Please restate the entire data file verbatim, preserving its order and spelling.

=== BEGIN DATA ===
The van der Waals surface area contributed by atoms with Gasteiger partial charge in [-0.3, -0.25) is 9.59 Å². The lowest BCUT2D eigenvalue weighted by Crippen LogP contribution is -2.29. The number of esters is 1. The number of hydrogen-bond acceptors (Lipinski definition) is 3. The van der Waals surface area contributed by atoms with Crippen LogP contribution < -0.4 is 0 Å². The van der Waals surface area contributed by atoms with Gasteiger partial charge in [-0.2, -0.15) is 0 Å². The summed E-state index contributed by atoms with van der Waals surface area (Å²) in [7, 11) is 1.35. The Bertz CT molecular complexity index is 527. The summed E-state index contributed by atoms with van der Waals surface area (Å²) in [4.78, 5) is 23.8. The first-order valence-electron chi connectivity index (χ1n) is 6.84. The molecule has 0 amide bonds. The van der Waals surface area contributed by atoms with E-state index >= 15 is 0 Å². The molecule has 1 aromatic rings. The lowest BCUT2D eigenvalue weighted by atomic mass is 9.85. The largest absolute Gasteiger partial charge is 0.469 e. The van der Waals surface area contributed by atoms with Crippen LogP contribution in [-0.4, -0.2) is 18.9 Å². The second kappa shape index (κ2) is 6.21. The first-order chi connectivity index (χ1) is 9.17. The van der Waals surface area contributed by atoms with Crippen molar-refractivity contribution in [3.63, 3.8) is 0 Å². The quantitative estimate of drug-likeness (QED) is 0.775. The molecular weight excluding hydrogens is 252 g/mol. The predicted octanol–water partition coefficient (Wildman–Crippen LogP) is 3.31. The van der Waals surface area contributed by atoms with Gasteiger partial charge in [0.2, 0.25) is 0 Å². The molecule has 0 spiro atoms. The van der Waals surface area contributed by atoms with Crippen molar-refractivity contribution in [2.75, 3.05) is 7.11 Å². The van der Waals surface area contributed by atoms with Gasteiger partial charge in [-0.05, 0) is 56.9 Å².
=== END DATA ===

The van der Waals surface area contributed by atoms with Gasteiger partial charge in [-0.3, -0.25) is 9.59 Å². The lowest BCUT2D eigenvalue weighted by Crippen LogP contribution is -2.29. The number of esters is 1. The number of hydrogen-bond acceptors (Lipinski definition) is 3. The van der Waals surface area contributed by atoms with Crippen LogP contribution < -0.4 is 0 Å². The van der Waals surface area contributed by atoms with Gasteiger partial charge in [-0.2, -0.15) is 0 Å². The summed E-state index contributed by atoms with van der Waals surface area (Å²) in [7, 11) is 1.35. The Bertz CT molecular complexity index is 527. The summed E-state index contributed by atoms with van der Waals surface area (Å²) in [4.78, 5) is 23.8. The first-order valence-electron chi connectivity index (χ1n) is 6.84. The molecule has 0 amide bonds. The van der Waals surface area contributed by atoms with E-state index >= 15 is 0 Å². The molecule has 1 aromatic rings. The lowest BCUT2D eigenvalue weighted by atomic mass is 9.85. The largest absolute Gasteiger partial charge is 0.469 e. The van der Waals surface area contributed by atoms with Crippen LogP contribution in [-0.4, -0.2) is 18.9 Å². The second kappa shape index (κ2) is 6.21. The first-order chi connectivity index (χ1) is 9.17. The van der Waals surface area contributed by atoms with Crippen molar-refractivity contribution in [3.63, 3.8) is 0 Å². The quantitative estimate of drug-likeness (QED) is 0.775. The molecular weight excluding hydrogens is 252 g/mol. The predicted octanol–water partition coefficient (Wildman–Crippen LogP) is 3.31. The van der Waals surface area contributed by atoms with Gasteiger partial charge in [0.2, 0.25) is 0 Å². The molecule has 0 spiro atoms. The van der Waals surface area contributed by atoms with Crippen molar-refractivity contribution in [2.75, 3.05) is 7.11 Å². The van der Waals surface area contributed by atoms with Gasteiger partial charge in [-0.05, 0) is 56.9 Å².